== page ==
Is there some way to emulate bitflags with GS1?

Or having something act similar?

I have a problem where I queue “message” commands, I don’t want to use lke 5 variables when I know I should be able to have that info kept with a bitflag.

For now I’ll use a string list, I realize they’ll do a better job on this case. But still, I’d use that bitflag thing like everywhere if I could; does someone have the solution?

can’t you use flags?

set flag1,flag2,flag3,flag4; etc

Bitflags are different.

say 4 flags
they are equivalent to
1,10,100 and 1000 in binary = (1,4,8,16 in decimal)

If say I want the 2nd and 4th flags to be on, I make my variable equal to both added togheter -> 20 in decimal and 1010 in binary.

The absence of it makes some things way more complicated than they should… it’s a “nice to have”. I also want to experiment it, haven’t really used them yet.

Just use a single quest array… Store information as such. client.questarray = questname,eventstage,…,…,Chicken Fucker,4; and append it as needed. It’s honestly not all that complicated and, if I’m understanding you correctly, works just as you need it to.

Edit: The only issue I see with this is the fact that there is a character limit of 256. So, to get around that, I’d break the string up into sections of two and have a this.variable that contains what indexes are what quests when reading from it. So, say you have client.questarray = 13,2,4,6; By reading that in pairs of two, you can see that for quest number 13, the player is at stage 2. So on, and so forth.

The only benefit of using bits is to save memory. Whatever you’re doing isn’t worth worrying about that on.

Dunno, I like the concept… I was looking for some sort of mathematical hack.

Don’t forget clever use of bitwise operators to set/unset shit at the same time.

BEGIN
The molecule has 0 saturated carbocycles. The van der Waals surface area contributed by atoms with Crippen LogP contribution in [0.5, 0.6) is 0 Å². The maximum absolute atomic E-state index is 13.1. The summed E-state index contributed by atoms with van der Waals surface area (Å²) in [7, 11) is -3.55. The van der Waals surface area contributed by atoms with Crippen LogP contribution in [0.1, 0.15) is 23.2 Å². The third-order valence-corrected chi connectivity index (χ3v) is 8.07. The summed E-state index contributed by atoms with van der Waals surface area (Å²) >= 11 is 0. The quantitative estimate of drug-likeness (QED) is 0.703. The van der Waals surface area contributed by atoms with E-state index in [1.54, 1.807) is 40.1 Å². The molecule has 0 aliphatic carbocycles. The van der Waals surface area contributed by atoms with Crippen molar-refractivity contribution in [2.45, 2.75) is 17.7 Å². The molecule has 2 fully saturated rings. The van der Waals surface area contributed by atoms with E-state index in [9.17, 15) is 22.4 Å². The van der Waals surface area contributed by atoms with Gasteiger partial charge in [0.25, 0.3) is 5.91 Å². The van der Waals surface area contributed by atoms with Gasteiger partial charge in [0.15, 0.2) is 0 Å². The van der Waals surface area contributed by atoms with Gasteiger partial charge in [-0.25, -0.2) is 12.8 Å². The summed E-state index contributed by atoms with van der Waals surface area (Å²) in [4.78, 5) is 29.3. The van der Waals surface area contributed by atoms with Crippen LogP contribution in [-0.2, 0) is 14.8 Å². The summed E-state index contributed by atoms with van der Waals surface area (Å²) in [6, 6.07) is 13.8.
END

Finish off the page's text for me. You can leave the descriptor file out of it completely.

right, and that’s why I recommended flags. They’re stored on the player and act as a binary function of on/off (1/0). I understand how bitflags work but I’m not really sure how you would go about simulating them. There HAS to be a way though, even if it takes a lot of math.

I stay away from flags as much as I can… or use them if they’re going to be temporary over a very short period of time.
I think they’re hell to manage.

could do a string and search it for specific letters, and if they don’t exist those options are off.
eg. stringname [abcdefgh] would be 11111111, and the absence of d would be 11101111

I don’t know shit though. That doesn’t exactly give you the options of just adding flags together like a+d+e+f+h. It also limits you to 26 bits per string, but that’s probably nothing to worry about.

I guess that’s a valid benefit, particularly with large numbers of flags.

Beholder uses his own version of bitflags on Bomber Arena.

if ( playerenters) {

  this.var = 8;//the variable to store information


  this.bits[2] = 1;


  message #v(this.var);

function varToBitArray() {
  this.maxBits = 1000;//maximum number of bits => ceil(log2(GRAAL_MAX_NUMBER))
  setarray this.bits,this.maxBits;

  //work out how many bits we actually need to handle
  this.bitsToHandle = int(log(2,this.var)+0.99999999999999999999999999);

  this.copy = this.var;
  for ( this.b = this.bitsToHandle  - 1; this.b >= 0; this.b-- ) {
    this.bitNo = 2 ^ this.b;

    if ( this.copy >= this.bitNo ) {
      this.bits[this.b] = 1;
      this.copy -= this.bitNo;

function bitArrayToVar() {
  this.var = 0;
  for ( this.b = 0; this.b < arraylen(this.bits); this.b++ ) {
    if ( this.bits[this.b] == 1) {
      this.var += 2 ^ this.b;

Not very mathematical but it’s a hack at the least.

Handling bit flags is just about understanding two mathematical operations essentially. Those being logarithms and exponents, if you don’t know how to do either of those, google is your friend.

I won an award in highschool once because I was the only student in the school who knew what logarithms were. And I’m not talking about base 10.

Gratz, here in Quebec back when I was at school we were never taught about logarithms… I know of that concept since last year. While I was looking for other ways to understand numerology and numbers, through my psychosis.

We have pretty bad math courses and many people complain they’re too advanced. I don’t think those who decide what we should learn understand that whatever content we’ll be taught students will think are too advanced. Because most people don’t use advanced maths anyway after school, even though more should.

Well I don’t think we were… they didn’t appear in exams nor in the books. I slept during lessons back in the days because I’d play Graal until early morning (or draw, or chat… but mostly Graal I think).